Reincarnation refers to coming back to life as either a human being or animal. The emphasis of this doctrine is the continuing of the soul, rather than the body. The general process that produces the cycle of dying and being reborn, controlled by karma is known as Samsara in the eastern religious traditions. Birth is the state that a person is reborn into. The term also refers to the single process of coming back to the earth. According to the eastern religious traditions, even gods can die and become reborn again. In this case however the term reincarnation is not firmly appropriate. Nevertheless, Hindus claim that their gods do reincarnate.

For example, Lord Vishnu whom they claim has reincarnated ten times. Celtic religion also tends to believe that their gods also reincarnate. Most of the Christians tend to believe as a holy incarnation. These Christians and majority Muslims hold to the belief that Jesus and some of the prophets may be incarnated again (Coogan, p. 34).Origin of reincarnation doctrineReincarnation is a concept that is central to human life. The origin of this doctrine is not very clear, as it is not evident in the world’s oldest religious traditions. The doctrine is not as old as some of the other doctrines in religion like deity, nor is it a current concept.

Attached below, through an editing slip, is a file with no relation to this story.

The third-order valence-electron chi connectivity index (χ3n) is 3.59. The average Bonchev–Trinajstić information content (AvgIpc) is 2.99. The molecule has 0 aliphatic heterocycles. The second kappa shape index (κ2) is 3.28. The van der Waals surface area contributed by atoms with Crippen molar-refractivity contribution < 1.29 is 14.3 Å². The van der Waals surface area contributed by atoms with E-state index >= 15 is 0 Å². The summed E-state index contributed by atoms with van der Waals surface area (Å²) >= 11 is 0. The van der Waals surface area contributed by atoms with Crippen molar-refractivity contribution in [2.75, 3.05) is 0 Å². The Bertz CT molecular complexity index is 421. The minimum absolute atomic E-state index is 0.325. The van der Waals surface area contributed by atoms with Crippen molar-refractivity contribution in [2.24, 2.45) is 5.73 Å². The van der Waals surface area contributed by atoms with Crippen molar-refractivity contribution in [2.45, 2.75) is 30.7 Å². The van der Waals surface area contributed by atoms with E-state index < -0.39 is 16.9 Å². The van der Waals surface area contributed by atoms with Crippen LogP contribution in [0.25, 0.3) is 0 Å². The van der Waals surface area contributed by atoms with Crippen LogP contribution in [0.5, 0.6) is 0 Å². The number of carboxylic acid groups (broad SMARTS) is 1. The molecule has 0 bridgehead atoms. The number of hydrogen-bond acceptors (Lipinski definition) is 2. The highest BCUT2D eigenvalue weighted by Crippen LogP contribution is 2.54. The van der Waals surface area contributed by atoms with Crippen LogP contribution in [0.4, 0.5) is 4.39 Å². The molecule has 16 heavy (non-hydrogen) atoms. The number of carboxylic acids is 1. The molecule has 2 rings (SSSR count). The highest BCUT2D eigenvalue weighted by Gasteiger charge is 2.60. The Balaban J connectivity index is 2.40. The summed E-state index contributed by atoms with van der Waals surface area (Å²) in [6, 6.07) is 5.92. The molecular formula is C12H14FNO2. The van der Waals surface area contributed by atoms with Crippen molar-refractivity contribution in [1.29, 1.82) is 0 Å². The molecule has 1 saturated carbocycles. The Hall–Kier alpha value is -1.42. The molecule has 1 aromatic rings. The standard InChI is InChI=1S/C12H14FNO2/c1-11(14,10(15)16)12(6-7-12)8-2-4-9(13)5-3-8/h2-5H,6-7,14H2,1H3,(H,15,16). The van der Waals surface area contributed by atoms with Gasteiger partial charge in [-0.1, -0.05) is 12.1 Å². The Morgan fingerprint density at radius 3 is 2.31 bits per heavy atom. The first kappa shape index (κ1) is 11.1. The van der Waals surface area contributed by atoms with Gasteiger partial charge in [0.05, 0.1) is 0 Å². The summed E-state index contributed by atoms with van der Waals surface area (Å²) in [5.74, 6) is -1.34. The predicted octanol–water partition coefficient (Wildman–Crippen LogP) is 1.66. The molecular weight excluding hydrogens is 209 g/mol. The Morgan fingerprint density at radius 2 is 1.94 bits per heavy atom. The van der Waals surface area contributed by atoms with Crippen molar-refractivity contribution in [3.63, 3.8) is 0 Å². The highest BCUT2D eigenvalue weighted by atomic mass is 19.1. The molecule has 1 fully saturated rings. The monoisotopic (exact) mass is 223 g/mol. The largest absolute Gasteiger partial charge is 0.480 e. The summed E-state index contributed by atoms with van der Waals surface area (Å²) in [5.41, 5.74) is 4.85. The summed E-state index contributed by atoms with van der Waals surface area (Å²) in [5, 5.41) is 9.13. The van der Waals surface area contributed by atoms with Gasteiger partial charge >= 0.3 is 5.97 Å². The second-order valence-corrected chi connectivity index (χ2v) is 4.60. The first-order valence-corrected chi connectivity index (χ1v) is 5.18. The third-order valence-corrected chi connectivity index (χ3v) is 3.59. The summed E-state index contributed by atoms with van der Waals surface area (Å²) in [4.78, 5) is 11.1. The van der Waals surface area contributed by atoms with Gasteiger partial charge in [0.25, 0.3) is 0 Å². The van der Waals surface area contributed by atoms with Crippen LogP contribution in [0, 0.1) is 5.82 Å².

It is most common in the history of India and Greece. The recorded history of the term is in the first millennium BCE. The doctrine is likely linked to the early eremitical (sramana) era in India. The concept was later used by the Brahmin orthodoxy. In India the concept was employed along with others like karma, Samsara and Moksha. The term was later developed in various ways and applied in many traditions both in India and other parts of Asia.